The richness of rigor
If a teacher of English asks his student to write in meter and rhyme, the first response he hears is a long groan, followed by something like ''How boring! It's just repetitive rhythms with a few words that sound alike.'' But one of the excitements of writing in meter is precisely that a poet can constantly work against the metrical standard, creating a huge array of subtle rhythmic variations. Louise Bogan does this in her poem ''Memory'':
Do not guard this as rich stuff without markClosed in a cedarn dark,
Nor lay it down with tragic masks and greaves,Licked by the tongues of leaves.
Nor let it be as eggs under the wings
Of helpless, startled things,
Nor encompassed by song, nor any glory Perverse and transitory.
Rather, like shards and straw upon coarse ground,Of little worth when found -
Rubble in gardens, it and stones alike,That any spade may strike.
I find this poem comforting in its unwillingness to falsify memory - and also in its implication that, by keeping memory unsentimentalized, it becomes more accessible: ''any spade'' may strike it. But I'm especially pleased with the music of this poem, the subtle rhythms. The stanzas basically consist of alternating tetrameter (four-beat) and trimeter (three-beat) lines: da-DA da-DA da-DA da-DA, da-DA da-DA da-DA, and so on. But anyone who tries to transfer these ''da-DA's'' to the actual poem will quickly see that the lines are rarely strictly tetrameter or trimeter. In the first line, for example, Bogan begins with four heavily stressed syllables - ''Do not guard this.'' ''Rich stuff'' is also an unexpected pair of heavily stressed syllables. The first line is striking partly because it violates the metrical standard of the poem, and partly because it even violates our speech patterns - we rarely string together so many stressed syllables. The second line is more regular, except that the first pair of syllables is inverted - ''DA-da,'' followed by the expected iambic feet. The third line is exactly regular; the fourth line follows the variation of the second, inverting the first foot.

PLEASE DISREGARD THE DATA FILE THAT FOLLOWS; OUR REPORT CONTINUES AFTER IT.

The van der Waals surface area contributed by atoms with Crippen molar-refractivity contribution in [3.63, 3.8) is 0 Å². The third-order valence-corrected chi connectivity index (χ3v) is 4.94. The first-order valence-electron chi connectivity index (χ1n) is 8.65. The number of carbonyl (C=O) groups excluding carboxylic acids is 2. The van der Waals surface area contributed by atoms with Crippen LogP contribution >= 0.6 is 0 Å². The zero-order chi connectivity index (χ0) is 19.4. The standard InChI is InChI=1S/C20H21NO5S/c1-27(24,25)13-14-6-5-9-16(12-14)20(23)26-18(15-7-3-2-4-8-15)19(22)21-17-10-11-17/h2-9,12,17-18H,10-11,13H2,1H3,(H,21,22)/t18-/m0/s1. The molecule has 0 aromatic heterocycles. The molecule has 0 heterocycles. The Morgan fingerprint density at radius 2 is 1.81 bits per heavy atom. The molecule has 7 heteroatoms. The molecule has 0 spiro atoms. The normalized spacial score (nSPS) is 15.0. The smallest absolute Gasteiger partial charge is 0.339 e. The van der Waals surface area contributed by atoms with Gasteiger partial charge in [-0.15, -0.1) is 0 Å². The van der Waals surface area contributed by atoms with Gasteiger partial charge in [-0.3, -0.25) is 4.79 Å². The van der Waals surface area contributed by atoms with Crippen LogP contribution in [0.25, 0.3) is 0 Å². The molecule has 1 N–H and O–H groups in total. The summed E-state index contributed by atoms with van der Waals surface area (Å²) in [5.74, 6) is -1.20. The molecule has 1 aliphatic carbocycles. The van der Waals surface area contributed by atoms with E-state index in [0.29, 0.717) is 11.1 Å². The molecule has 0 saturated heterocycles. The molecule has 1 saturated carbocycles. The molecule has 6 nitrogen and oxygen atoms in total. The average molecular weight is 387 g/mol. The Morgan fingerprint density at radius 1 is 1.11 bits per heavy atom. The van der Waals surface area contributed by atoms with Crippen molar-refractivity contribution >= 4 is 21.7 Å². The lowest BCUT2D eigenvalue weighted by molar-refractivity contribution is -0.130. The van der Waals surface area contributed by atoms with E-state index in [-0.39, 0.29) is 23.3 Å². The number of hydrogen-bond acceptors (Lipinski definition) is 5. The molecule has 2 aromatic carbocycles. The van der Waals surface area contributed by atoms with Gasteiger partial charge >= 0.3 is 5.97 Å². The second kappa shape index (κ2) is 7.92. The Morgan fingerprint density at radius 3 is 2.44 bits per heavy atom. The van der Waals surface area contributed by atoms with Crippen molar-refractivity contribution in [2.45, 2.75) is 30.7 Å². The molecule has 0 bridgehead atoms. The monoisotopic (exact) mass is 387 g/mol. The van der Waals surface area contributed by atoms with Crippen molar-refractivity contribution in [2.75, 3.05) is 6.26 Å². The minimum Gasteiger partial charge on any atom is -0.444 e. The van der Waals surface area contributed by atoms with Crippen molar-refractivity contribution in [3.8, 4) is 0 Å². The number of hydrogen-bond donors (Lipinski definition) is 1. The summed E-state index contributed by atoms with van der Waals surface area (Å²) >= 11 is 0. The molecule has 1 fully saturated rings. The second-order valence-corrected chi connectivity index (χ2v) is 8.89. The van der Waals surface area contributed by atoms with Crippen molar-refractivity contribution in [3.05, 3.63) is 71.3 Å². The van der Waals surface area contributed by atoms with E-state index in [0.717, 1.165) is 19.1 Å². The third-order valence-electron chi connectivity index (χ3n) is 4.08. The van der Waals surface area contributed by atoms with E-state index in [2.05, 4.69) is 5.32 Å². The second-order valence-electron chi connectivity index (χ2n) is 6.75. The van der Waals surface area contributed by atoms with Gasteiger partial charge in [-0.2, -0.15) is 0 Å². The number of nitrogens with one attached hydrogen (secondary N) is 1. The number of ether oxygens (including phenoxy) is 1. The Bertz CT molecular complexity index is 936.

If we had time here to go through the whole poem, we'd find that half the lines maintain the metrical norm, while half bring in variations or violations of the norm. These variations can take all kinds of forms - inverted feet, a series of three or four stressed syllables, two unstressed syllables stuck in unexpectedly - and they give the poem a sense of rhythmic inventiveness that delights the ear. Moreover, even as some of the rhythms in the poem work against the norm, the rhymes work to give the poem a sense of wholeness, to release some of the rhythmic tension at the end of every pair of lines. The rhymes, essentially, work as a final harmonic chord works in a piece of music that has mingled dissonances and consonances.
But, just as Bogan has shown a subtle use of rhythm in poetry, one can also use rhyme in more subtle ways. Look for example at the first two stanzas of a poem by Christopher Scott called ''Cenotaph,'' a rather curious poem that (like Bogan's ''Memory'' in some ways) examines the problem of sentimentalizing memories: